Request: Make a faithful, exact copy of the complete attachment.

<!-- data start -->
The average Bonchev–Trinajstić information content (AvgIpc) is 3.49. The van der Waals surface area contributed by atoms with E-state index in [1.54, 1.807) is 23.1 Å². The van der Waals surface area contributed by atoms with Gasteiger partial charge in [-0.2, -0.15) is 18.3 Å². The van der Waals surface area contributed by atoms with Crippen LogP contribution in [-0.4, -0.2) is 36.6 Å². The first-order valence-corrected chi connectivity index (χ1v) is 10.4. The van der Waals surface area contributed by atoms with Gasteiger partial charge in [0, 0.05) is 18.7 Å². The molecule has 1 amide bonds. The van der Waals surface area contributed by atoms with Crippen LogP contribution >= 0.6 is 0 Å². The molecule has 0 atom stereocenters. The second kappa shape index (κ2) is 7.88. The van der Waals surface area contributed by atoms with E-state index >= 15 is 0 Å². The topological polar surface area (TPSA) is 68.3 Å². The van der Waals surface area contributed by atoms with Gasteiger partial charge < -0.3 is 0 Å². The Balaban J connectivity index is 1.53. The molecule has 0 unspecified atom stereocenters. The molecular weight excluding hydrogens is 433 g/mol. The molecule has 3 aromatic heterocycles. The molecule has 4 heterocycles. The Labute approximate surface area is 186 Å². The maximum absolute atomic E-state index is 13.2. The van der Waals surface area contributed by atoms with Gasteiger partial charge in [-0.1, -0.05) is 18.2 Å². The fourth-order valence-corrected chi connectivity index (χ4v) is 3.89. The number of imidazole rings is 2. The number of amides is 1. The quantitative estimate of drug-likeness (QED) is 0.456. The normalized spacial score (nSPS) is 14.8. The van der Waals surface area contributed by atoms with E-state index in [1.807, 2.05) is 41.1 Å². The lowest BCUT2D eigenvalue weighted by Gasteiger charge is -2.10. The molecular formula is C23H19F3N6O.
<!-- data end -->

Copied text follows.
The average Bonchev–Trinajstić information content (AvgIpc) is 3.49. The van der Waals surface area contributed by atoms with E-state index in [1.54, 1.807) is 23.1 Å². The van der Waals surface area contributed by atoms with Gasteiger partial charge in [-0.2, -0.15) is 18.3 Å². The van der Waals surface area contributed by atoms with Crippen LogP contribution in [-0.4, -0.2) is 36.6 Å². The first-order valence-corrected chi connectivity index (χ1v) is 10.4. The van der Waals surface area contributed by atoms with Gasteiger partial charge in [0, 0.05) is 18.7 Å². The molecule has 1 amide bonds. The van der Waals surface area contributed by atoms with Crippen LogP contribution >= 0.6 is 0 Å². The molecule has 0 atom stereocenters. The second kappa shape index (κ2) is 7.88. The van der Waals surface area contributed by atoms with E-state index >= 15 is 0 Å². The topological polar surface area (TPSA) is 68.3 Å². The van der Waals surface area contributed by atoms with Gasteiger partial charge < -0.3 is 0 Å². The Balaban J connectivity index is 1.53. The molecule has 0 unspecified atom stereocenters. The molecular weight excluding hydrogens is 433 g/mol. The molecule has 3 aromatic heterocycles. The molecule has 4 heterocycles. The Labute approximate surface area is 186 Å². The maximum absolute atomic E-state index is 13.2. The van der Waals surface area contributed by atoms with Gasteiger partial charge in [-0.1, -0.05) is 18.2 Å². The fourth-order valence-corrected chi connectivity index (χ4v) is 3.89. The number of imidazole rings is 2. The number of amides is 1. The quantitative estimate of drug-likeness (QED) is 0.456. The normalized spacial score (nSPS) is 14.8. The van der Waals surface area contributed by atoms with E-state index in [1.807, 2.05) is 41.1 Å². The lowest BCUT2D eigenvalue weighted by Gasteiger charge is -2.10. The molecular formula is C23H19F3N6O.